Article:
We have an opportunity like never before to avoid the creation of new disaster risk and apply the brakes to economic losses
In recent days, world headlines have been dominated by the mudslides in California which at the time of writing have claimed 17 lives and injured many more. The economic losses triggered by the sudden flows of earth, rocks and debris from hillsides stripped bare by last year’s wildfires will add further to the US$300 billion of economic losses suffered by the US in the last year.
Last August, Sierra Leone had a similar environmental disaster but the death toll was enormous. Hundreds died when a nighttime mudslide destroyed, without warning, whole neighborhoods in Freetown as torrential rain swept down hillsides stripped bare to provide fuel and farmland for impoverished households.
It’s a stark illustration of the fact that disaster fatalities are more influenced by socio-economic vulnerability, and exposure or lack of protection from the elements, than by the hazard itself.
Since 1990 almost 90% of mortality recorded in major internationally reported disasters has occurred in low and middle income countries.
Poverty and Inequality are major obstacles to reducing disaster losses and achieving the Sustainable Development Goals.
Nothing lays bare the resilience gap in today’s world like a disaster triggered by a flood, a storm, an earthquake or a heatwave.
Some 220,000 people died in the 2010 earthquake which rocked Haiti reducing the capital Port-au-Prince to rubble with economic losses equivalent to 120% GDP, setting back the country’s development efforts by many years.
In least developed countries particularly, the inadequacy of the built environment is often exposed by major disasters and underlines the importance of taking specific steps to upgrade slums which house more than 800 million people and turn them into sustainable cities and towns with thriving communities which are inclusive, safe, resilient and sustainable.
Economic losses ensuing from disasters devour a much greater proportion of GDP in countries at the lower end of the Human Development Index than among those at the top despite the great difference in terms of absolute economic losses. Average annual disaster losses are equivalent to 22% of social expenditure in low-income countries.
The World Bank estimates that disasters force 26 million people into poverty every year. An ODI briefing paper for the World Humanitarian Summit calculated that as many as 325 million extremely poor people could be living in the 49 most hazard-prone countries by 2030.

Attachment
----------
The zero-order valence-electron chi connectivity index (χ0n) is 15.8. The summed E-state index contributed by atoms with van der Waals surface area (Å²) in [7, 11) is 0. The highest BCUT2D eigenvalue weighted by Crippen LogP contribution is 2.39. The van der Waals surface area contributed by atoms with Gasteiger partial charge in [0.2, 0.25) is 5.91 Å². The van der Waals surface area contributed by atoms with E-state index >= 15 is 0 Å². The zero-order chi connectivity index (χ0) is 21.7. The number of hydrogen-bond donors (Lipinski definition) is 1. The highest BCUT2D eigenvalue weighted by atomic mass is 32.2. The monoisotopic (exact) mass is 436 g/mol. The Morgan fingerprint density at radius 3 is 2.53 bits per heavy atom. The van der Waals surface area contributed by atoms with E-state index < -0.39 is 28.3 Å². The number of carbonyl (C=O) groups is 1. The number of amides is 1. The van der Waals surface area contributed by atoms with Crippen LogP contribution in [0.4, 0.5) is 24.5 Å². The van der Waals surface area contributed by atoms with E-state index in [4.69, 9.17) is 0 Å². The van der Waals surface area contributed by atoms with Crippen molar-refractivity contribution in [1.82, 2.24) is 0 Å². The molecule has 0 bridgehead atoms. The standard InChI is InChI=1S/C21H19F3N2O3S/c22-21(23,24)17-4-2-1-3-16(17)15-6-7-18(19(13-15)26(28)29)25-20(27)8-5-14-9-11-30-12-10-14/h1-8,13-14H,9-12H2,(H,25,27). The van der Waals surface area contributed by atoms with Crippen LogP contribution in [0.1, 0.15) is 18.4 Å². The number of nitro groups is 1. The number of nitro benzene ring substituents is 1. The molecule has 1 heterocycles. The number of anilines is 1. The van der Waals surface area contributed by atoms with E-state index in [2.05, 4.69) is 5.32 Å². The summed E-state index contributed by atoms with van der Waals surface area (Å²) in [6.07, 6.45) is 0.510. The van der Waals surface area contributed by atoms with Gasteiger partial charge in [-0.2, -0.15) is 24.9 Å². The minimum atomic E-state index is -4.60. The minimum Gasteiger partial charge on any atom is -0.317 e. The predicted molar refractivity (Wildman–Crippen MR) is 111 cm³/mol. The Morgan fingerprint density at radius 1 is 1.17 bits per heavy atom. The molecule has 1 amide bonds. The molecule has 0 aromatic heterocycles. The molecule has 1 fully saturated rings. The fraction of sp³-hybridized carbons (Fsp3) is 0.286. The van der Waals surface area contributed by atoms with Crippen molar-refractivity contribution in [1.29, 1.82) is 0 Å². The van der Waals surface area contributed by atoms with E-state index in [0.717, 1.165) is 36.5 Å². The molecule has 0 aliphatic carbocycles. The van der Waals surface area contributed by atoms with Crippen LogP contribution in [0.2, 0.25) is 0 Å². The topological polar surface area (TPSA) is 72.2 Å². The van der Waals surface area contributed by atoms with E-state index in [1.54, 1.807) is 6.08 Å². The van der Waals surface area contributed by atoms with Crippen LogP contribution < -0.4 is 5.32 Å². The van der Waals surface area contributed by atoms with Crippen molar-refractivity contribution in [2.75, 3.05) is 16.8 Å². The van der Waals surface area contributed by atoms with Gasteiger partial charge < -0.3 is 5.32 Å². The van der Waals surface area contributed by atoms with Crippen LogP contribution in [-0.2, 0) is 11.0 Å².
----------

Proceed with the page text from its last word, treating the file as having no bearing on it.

The Sisyphean nature of the task ahead, if we do not step up investment in disaster risk reduction, is further emphasized by the fact that disasters contributed to a rise in world hunger of 38 million people in 2016 and the displacement of over 20 million people.
The good news though is that we have an opportunity like never before to avoid the creation of new disaster risk and apply the brakes to economic losses.
It is estimated that US$6 trillion will have to be invested annually in infrastructure (urban, land-use and energy systems) by 2030. This unprecedented drive towards urbanization can come as a great boon to many if it is carried through in a manner which avoids the creation of disaster risk and seeks to reduce existing levels of risk.
According to analysis in UNISDR’s 2015 Global Assessment Report for Disaster Risk Reduction, typical benefit to cost ratios for prospective disaster risk management lies in the range of 3:1 to 15:1. If indirect benefits for these new towns and cities are factored in then the dividends of risk informed investment will pay off in many positive ways beyond simply avoiding future disaster losses.
One obvious area is the reduced cost of response and recovery in an era when climate change is already having an impact on the frequency and intensity of extreme weather events. This can leave more money to be spent in vital areas such as eradicating poverty and hunger, and providing health and education for all.